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Is ecofeminism the solution?

What happens when feminism is part of the conversation about climate change? According to Asmae Ourkiya, a doctor and researcher on ecofeminism and an activist, it brings different lenses to perceive environmental issues. "And we need to see from different angles to tackle climate change."

Have you heard of ecofeminism? It has been around since 1974 when the French feminist Françoise d’Eaubonne coined the term. But she did not invent it. Ecofeminism started in the 1970s as a movement in countries of the global south where there was a significant exploitation of the land. Groups of women, like Chipko Andolan in India, took the initiative of protecting their land from deforestation and other type of exploitation. "It really started with women saying that it was enough before it arrived in academia as a critical theory" explains Asmae Ourkiya. And it is very important to remember where it came from. "The problem I have with Françoise d’Eaubonne coining ecofeminism is that she appropriated the term from a white feminist perspective and women in the global south and indigenous women were not given enough credit" adds the activist.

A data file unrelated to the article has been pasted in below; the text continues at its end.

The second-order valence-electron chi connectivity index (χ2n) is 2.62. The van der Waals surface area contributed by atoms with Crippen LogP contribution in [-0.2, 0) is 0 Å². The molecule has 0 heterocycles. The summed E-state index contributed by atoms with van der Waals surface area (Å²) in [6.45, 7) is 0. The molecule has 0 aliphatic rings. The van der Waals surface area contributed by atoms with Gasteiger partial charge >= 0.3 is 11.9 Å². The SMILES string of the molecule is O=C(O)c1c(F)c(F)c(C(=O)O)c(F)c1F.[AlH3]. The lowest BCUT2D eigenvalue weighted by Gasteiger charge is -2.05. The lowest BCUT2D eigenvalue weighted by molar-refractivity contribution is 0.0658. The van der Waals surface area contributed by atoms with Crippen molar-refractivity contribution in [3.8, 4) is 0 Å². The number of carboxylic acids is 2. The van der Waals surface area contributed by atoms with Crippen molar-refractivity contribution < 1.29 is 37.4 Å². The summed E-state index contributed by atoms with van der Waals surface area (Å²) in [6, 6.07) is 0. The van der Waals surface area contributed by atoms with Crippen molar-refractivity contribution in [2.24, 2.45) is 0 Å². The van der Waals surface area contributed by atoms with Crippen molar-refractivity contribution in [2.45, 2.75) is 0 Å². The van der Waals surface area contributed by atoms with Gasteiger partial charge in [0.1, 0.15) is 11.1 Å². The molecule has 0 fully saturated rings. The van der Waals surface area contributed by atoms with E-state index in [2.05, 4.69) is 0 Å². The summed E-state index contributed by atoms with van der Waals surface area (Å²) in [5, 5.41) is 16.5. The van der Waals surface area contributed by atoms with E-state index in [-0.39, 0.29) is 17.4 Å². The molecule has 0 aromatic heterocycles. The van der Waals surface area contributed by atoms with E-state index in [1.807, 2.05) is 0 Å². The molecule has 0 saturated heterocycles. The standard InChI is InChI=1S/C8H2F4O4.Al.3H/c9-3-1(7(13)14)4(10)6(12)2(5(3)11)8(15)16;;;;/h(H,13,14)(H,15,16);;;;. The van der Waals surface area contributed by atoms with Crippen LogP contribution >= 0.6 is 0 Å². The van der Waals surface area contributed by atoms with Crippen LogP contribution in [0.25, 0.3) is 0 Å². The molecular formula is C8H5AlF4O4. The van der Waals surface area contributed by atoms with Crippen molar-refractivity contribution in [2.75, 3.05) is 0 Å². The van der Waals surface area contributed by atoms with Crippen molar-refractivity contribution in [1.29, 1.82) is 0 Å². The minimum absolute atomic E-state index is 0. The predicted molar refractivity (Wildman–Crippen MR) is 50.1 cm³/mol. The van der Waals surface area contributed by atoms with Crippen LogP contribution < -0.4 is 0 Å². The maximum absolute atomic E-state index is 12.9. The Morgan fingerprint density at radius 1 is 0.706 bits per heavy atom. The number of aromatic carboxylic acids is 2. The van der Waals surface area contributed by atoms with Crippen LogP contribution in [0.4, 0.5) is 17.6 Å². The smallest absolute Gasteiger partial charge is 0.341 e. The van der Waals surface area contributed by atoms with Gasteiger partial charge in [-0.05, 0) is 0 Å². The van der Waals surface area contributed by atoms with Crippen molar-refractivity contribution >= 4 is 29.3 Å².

But why is ecofeminism important in this day and age?

In a globalise world where everything seems more complex than it has ever been, intersectionality highlights the reality that a lot of people face: they experience a combination of overlapping systems of oppression based on many factors and identities for example, gender, skin colour, sexuality, social class, etc. "Ecofeminism recognises that certain group of people are disproportionately affected by climate change and acknowledges that, in order to address environmental issues, we need to understand how these oppressions overlap" states Asmae Ourkiya. "It is increasingly recognized that women and gender issues in general are integral to climate action and vice versa" they add.